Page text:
Friday, September 27, 2013

Book Review: "Liberal Democracy and Political Science" by James W. Ceaser

This was a book I was supposed to read (at least in part) for a graduate course on Constitutionalism. If the markings at the beginning of the book were any indication, I read at least the first 40 pages. I'll be generous with myself and assume that that was all that was assigned...

Since then, I've been meaning to get back to Dr. Ceaser's book. In part, this is because I am a fan of his writings over at Postmodern Conservative. In part this is also because I was impressed with the book and have been meaning to get back to it. In yet another part this is because I have a friend who is in pretty regular contact with him regarding freedom, politics, Christianity, and all that stuff. In yet a fourth part it is because I once had a brief email exchange with him, not that he would remember it, given how in-passing it was. (But how could I pass up a chance to show off all the famous people I know?)

Mostly, however, I took up this book now because I have started teaching political science at a four-year institution, and I thought it would be a good idea to start the year off by thinking carefully about exactly what my responsibility as a political scientist/teacher in a liberal democracy is in the first place. Since this is pretty much the only book I know that deals with the question, Liberal Democracy and Political Science seemed like a good place to start.



LDPS has eight chapters. The first two define and discuss the problems with the definition of "liberal democracy." The next four deal with the nature and methods of political science past and present, but with a heavy emphasis on Tocqueville and the political science of the second half of the 20th century (up through the end of the 1980s, since this book was published in 1991). The last two chapters discuss how political science and liberal democracy ought to interact. I won't go into too much detail in any one of these, but instead will try to hit the high points from each section.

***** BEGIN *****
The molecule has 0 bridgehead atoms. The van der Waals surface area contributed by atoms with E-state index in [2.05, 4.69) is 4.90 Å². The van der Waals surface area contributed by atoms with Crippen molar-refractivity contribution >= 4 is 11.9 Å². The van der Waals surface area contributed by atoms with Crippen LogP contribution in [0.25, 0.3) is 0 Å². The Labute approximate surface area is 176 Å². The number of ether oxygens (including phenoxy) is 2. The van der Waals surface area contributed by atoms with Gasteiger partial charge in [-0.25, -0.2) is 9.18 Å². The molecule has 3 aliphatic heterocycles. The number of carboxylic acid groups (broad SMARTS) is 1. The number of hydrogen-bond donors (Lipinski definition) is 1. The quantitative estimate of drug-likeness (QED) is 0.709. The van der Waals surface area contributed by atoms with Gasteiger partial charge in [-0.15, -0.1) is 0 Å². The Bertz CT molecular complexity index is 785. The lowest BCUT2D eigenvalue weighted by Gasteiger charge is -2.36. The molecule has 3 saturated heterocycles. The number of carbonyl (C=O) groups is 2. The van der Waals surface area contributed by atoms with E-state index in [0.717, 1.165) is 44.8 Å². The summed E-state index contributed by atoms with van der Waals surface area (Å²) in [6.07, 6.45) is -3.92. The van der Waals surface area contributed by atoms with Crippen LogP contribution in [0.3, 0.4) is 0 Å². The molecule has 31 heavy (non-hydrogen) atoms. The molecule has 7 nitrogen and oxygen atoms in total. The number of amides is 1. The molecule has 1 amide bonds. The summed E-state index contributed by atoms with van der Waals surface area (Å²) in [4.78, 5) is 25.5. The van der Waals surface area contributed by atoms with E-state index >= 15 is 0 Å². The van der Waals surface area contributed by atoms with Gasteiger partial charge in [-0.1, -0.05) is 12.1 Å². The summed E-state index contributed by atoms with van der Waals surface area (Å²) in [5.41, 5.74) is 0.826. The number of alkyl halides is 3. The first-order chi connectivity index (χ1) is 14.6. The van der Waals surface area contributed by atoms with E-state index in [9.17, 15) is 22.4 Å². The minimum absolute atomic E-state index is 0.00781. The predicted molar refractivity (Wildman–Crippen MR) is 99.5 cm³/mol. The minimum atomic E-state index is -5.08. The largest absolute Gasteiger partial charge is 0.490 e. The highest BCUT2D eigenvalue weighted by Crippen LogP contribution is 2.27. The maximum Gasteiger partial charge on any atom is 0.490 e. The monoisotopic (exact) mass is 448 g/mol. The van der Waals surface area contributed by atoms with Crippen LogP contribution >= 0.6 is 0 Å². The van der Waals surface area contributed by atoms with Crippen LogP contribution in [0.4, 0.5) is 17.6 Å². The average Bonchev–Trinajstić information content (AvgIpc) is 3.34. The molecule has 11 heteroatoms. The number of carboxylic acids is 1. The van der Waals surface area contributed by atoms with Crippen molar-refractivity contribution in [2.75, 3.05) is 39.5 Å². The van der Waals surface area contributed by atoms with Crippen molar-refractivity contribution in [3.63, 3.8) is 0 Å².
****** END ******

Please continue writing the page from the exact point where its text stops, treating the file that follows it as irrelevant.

Essentially, the point of this book is to explore one particular problem experienced by liberal democracy: that of maintaining the sort of political culture/mores necessary for its own continued existence. That is, liberal democracy--a state that is both liberal in its view of freedom and democratic in its functioning, as opposed to say an illiberal democracy, a liberal despotism, or an illiberal despotism--requires a certain sort of citizens in order to continue to function. Caeser writes:

[Tocqueville] shows us that what happens in one sphere (e.g., the religious, the artistic, or the philosophic) affects what happens in the others (the economic and the political). The formal or juridical boundaries, from this perspective, are not primary. Liberal democracy depends upon a certain political culture, which is a product not just of law, but of philosophic and religious views, of habits and sentiments. The creation of a supportive political culture is not, however, automatic; the interaction between the private and public spheres does not necessarily regulate itself in a way that supports liberal democracy.